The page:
Lab-grown diamonds go luxury — and rock the industry
Lab-grown diamonds are going luxe.
Why it matters: The explosion of lab-grown diamonds has disrupted the diamond industry.
By the numbers: As lab diamonds have gained popularity, the cost of all diamonds has dropped.
- About 63% of independent jewelers in the U.S. sell lab diamonds, which is up from 58% a year ago, according to a recent survey by trade publication InStore.
- The 2022 price bump of natural diamonds was caused by record demand for — and short supply of — natural diamonds in 2021, independent diamond industry analyst Paul Zimnisky tells Axios. Part of the cause: Many people used federal pandemic stimulus money to buy natural diamonds.
Of note: In 2018, the FTC determined that lab-grown diamonds are diamonds.
- According to the Gemological Institute of America (GIA), which grades diamonds, lab-grown diamonds have the same chemical and physical properties as natural diamonds.
- GIA stopped calling lab-grown diamonds "synthetic" in 2019.
Meanwhile, jeweler Jean Dousset, the great-great-grandson of Louis Cartier, sees an opportunity: luxury lab-grown diamonds.
- He spent his career in natural diamonds, but this year opened a bespoke lab-diamond showroom in West Hollywood. In his view, making designer diamonds "hasn't taken anything away from the mystique and the beauty of diamonds … it just reset the [price] scale."
- The endeavor came out of Dousset's frustration with the idea that buyers often had to compromise with diamond purchases, because of stone scarcity, cost or both.
- At his eponymous showroom, Dousset sells engagement rings with designer lab diamonds ranging from 1 to more than 18 carats for $1,500 to $76,300 (before the settings).
"The diamond industry is going through an existential crisis," Dousset tells Axios.
- After the industry was "set in its ways for hundreds of years … technology and the human imagination have been able to replicate nature perfectly," he says.
- He says that "mined diamonds are not the future," and customers — including the "empowered" women buyers he markets to — have embraced lab diamonds.
Between the lines: Expectations around engagement rings are shifting.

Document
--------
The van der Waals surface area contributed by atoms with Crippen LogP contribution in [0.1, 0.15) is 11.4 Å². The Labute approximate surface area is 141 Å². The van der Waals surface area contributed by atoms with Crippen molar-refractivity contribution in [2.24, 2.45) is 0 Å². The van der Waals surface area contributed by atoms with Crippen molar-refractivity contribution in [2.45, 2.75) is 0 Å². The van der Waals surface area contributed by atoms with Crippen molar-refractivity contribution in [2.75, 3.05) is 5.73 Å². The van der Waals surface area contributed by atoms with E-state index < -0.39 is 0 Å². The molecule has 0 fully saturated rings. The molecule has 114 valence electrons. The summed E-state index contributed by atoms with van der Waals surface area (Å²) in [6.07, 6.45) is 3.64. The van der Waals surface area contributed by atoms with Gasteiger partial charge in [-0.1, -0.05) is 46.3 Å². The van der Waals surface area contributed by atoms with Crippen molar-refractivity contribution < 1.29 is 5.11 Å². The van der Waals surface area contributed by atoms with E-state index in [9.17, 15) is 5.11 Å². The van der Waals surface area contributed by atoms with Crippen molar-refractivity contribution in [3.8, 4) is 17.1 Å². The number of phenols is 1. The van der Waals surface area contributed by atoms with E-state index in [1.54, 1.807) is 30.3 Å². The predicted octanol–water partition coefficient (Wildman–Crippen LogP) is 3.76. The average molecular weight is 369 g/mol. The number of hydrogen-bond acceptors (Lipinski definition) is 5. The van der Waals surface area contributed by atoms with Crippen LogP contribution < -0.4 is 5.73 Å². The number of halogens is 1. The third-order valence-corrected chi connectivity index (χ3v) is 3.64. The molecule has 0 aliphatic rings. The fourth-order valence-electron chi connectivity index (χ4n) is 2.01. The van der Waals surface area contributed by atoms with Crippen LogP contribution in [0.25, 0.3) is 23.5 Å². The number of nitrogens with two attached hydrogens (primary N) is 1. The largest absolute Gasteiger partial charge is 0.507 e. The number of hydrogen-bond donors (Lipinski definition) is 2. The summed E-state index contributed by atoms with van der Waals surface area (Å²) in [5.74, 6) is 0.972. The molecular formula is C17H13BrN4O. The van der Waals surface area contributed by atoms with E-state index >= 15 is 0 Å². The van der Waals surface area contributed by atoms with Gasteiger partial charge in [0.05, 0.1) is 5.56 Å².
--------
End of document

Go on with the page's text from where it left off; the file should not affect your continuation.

- Jewelers and experts tell Axios they've seen more millennial women shopping for engagement rings with their partners, and they are increasingly asking for lab-grown options.
What they're saying: "I want a pretty fat ring. … If I have the ability to go within a price range and have the diamond that I'm looking for and that I can customize, why not [go for a lab diamond?]," Jennifer Ali, a millennial woman and vice president at a global financial service firm, tells Axios about engagement ring shopping.
- As for the argument that a natural diamond is a "better investment," Ali says, "I don't look at [an engagement ring] as something that I'm going to sell later, right? This is something that is more sentimental. … It's a part of our love story."
- Among the places that Ali and her boyfriend are browsing: Ring Concierge in New York City, which was founded by a millennial woman and is big on Instagram.
Separately, ethical reasons factor into why many customers say they buy lab-grown instead of natural diamonds.
- Although natural diamonds "still involve disrupting the surface of the earth," the idea that mined diamonds are mostly "blood diamonds … is not representative of a large majority of the industry," Zimnisky says.
- Lab diamonds don't require extraction, but they do require "a tremendous amount of electricity," Martin Rapaport, diamond industry expert and chairman of Rapaport Group, tells Axios.
- The reality is that most people buying lab diamonds are doing so primarily because of cost, Zimnisky says.
What we're watching: Lab-grown diamonds — with their essentially unlimited supply — could eventually get as cheap as hundreds or even tens of dollars a carat, according to Rapaport.
- A potential benefit of prices continuing to drop: Diamonds could be used in more practical ways, from processing chips on phones to inverters on electric vehicles, says Zimnisky.
- But when it comes to natural diamonds, "Now we go back to the old days, where diamonds were exclusive," Rapaport says.
- Time will tell if relatively affordable lab-grown diamonds can sustain a luxury status.